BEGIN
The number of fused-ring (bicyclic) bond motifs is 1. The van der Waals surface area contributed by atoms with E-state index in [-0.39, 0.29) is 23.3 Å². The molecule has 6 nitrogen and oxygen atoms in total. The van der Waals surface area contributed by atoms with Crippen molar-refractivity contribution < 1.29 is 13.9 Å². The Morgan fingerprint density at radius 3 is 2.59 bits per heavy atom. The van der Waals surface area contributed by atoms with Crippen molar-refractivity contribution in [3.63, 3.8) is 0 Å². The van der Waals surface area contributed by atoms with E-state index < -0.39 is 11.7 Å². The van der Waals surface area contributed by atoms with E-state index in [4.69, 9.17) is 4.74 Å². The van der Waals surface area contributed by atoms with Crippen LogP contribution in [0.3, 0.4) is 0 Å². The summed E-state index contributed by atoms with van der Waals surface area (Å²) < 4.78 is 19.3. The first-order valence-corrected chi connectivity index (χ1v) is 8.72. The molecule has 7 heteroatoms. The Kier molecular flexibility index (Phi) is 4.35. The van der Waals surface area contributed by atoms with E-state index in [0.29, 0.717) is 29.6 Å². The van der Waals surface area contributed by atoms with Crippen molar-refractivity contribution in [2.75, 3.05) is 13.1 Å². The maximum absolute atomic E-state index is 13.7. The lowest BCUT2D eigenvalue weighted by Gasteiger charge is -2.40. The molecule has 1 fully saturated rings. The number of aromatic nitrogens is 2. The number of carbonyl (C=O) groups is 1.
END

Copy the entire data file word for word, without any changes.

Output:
The number of fused-ring (bicyclic) bond motifs is 1. The van der Waals surface area contributed by atoms with E-state index in [-0.39, 0.29) is 23.3 Å². The molecule has 6 nitrogen and oxygen atoms in total. The van der Waals surface area contributed by atoms with Crippen molar-refractivity contribution < 1.29 is 13.9 Å². The Morgan fingerprint density at radius 3 is 2.59 bits per heavy atom. The van der Waals surface area contributed by atoms with Crippen molar-refractivity contribution in [3.63, 3.8) is 0 Å². The van der Waals surface area contributed by atoms with E-state index < -0.39 is 11.7 Å². The van der Waals surface area contributed by atoms with E-state index in [4.69, 9.17) is 4.74 Å². The van der Waals surface area contributed by atoms with Crippen LogP contribution in [0.3, 0.4) is 0 Å². The summed E-state index contributed by atoms with van der Waals surface area (Å²) < 4.78 is 19.3. The first-order valence-corrected chi connectivity index (χ1v) is 8.72. The molecule has 7 heteroatoms. The Kier molecular flexibility index (Phi) is 4.35. The van der Waals surface area contributed by atoms with E-state index in [0.29, 0.717) is 29.6 Å². The van der Waals surface area contributed by atoms with Crippen molar-refractivity contribution in [2.75, 3.05) is 13.1 Å². The maximum absolute atomic E-state index is 13.7. The lowest BCUT2D eigenvalue weighted by Gasteiger charge is -2.40. The molecule has 1 fully saturated rings. The number of aromatic nitrogens is 2. The number of carbonyl (C=O) groups is 1.